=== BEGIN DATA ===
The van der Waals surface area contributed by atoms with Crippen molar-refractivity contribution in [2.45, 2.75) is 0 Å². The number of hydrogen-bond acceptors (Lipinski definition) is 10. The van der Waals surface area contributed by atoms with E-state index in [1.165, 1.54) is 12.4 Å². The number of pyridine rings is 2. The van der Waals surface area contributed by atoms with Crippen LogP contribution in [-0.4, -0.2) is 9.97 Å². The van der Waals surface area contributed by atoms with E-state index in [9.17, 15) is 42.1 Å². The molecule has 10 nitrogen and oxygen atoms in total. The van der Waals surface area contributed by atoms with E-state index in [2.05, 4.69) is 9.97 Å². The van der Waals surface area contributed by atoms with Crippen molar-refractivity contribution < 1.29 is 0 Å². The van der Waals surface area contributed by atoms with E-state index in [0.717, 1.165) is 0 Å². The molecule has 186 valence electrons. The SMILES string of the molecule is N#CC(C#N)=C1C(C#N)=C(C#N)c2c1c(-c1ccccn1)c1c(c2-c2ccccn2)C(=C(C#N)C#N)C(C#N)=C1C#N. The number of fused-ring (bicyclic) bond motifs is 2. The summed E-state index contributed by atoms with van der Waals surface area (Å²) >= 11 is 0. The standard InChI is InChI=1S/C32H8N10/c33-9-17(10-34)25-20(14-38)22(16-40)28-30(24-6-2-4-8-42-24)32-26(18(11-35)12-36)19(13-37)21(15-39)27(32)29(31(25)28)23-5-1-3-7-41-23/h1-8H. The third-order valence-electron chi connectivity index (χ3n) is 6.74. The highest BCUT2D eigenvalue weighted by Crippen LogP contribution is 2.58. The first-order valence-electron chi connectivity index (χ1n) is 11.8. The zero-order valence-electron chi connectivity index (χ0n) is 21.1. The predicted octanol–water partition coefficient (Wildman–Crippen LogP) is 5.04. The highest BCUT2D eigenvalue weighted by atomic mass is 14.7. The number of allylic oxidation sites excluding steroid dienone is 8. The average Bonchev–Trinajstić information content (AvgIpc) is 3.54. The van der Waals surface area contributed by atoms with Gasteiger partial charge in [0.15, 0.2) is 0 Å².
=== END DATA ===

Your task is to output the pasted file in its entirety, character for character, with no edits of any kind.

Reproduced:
The van der Waals surface area contributed by atoms with Crippen molar-refractivity contribution in [2.45, 2.75) is 0 Å². The number of hydrogen-bond acceptors (Lipinski definition) is 10. The van der Waals surface area contributed by atoms with E-state index in [1.165, 1.54) is 12.4 Å². The number of pyridine rings is 2. The van der Waals surface area contributed by atoms with Crippen LogP contribution in [-0.4, -0.2) is 9.97 Å². The van der Waals surface area contributed by atoms with E-state index in [9.17, 15) is 42.1 Å². The molecule has 10 nitrogen and oxygen atoms in total. The van der Waals surface area contributed by atoms with E-state index in [2.05, 4.69) is 9.97 Å². The van der Waals surface area contributed by atoms with Crippen molar-refractivity contribution < 1.29 is 0 Å². The van der Waals surface area contributed by atoms with E-state index in [0.717, 1.165) is 0 Å². The molecule has 186 valence electrons. The SMILES string of the molecule is N#CC(C#N)=C1C(C#N)=C(C#N)c2c1c(-c1ccccn1)c1c(c2-c2ccccn2)C(=C(C#N)C#N)C(C#N)=C1C#N. The number of fused-ring (bicyclic) bond motifs is 2. The summed E-state index contributed by atoms with van der Waals surface area (Å²) >= 11 is 0. The standard InChI is InChI=1S/C32H8N10/c33-9-17(10-34)25-20(14-38)22(16-40)28-30(24-6-2-4-8-42-24)32-26(18(11-35)12-36)19(13-37)21(15-39)27(32)29(31(25)28)23-5-1-3-7-41-23/h1-8H. The third-order valence-electron chi connectivity index (χ3n) is 6.74. The highest BCUT2D eigenvalue weighted by Crippen LogP contribution is 2.58. The first-order valence-electron chi connectivity index (χ1n) is 11.8. The zero-order valence-electron chi connectivity index (χ0n) is 21.1. The predicted octanol–water partition coefficient (Wildman–Crippen LogP) is 5.04. The highest BCUT2D eigenvalue weighted by atomic mass is 14.7. The number of allylic oxidation sites excluding steroid dienone is 8. The average Bonchev–Trinajstić information content (AvgIpc) is 3.54. The van der Waals surface area contributed by atoms with Gasteiger partial charge in [0.15, 0.2) is 0 Å².